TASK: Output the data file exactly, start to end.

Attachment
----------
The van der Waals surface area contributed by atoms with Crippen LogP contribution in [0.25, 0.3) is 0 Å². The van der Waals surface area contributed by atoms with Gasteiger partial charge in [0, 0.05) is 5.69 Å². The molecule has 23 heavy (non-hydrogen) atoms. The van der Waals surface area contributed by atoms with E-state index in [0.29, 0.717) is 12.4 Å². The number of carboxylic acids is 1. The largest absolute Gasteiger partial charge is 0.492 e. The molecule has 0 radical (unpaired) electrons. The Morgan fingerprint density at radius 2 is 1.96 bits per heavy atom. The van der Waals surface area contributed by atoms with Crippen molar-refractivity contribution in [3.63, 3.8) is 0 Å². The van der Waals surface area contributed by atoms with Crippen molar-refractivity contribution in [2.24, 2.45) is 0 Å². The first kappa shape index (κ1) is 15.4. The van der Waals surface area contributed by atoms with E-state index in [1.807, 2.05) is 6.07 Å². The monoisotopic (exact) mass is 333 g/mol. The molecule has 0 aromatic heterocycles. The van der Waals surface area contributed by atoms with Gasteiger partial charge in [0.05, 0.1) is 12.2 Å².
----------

The van der Waals surface area contributed by atoms with Crippen LogP contribution in [0.25, 0.3) is 0 Å². The van der Waals surface area contributed by atoms with Gasteiger partial charge in [0, 0.05) is 5.69 Å². The molecule has 23 heavy (non-hydrogen) atoms. The van der Waals surface area contributed by atoms with E-state index in [0.29, 0.717) is 12.4 Å². The number of carboxylic acids is 1. The largest absolute Gasteiger partial charge is 0.492 e. The molecule has 0 radical (unpaired) electrons. The Morgan fingerprint density at radius 2 is 1.96 bits per heavy atom. The van der Waals surface area contributed by atoms with Crippen molar-refractivity contribution in [3.63, 3.8) is 0 Å². The van der Waals surface area contributed by atoms with Crippen molar-refractivity contribution in [2.24, 2.45) is 0 Å². The first kappa shape index (κ1) is 15.4. The van der Waals surface area contributed by atoms with E-state index in [1.807, 2.05) is 6.07 Å². The monoisotopic (exact) mass is 333 g/mol. The molecule has 0 aromatic heterocycles. The van der Waals surface area contributed by atoms with Gasteiger partial charge in [0.05, 0.1) is 12.2 Å².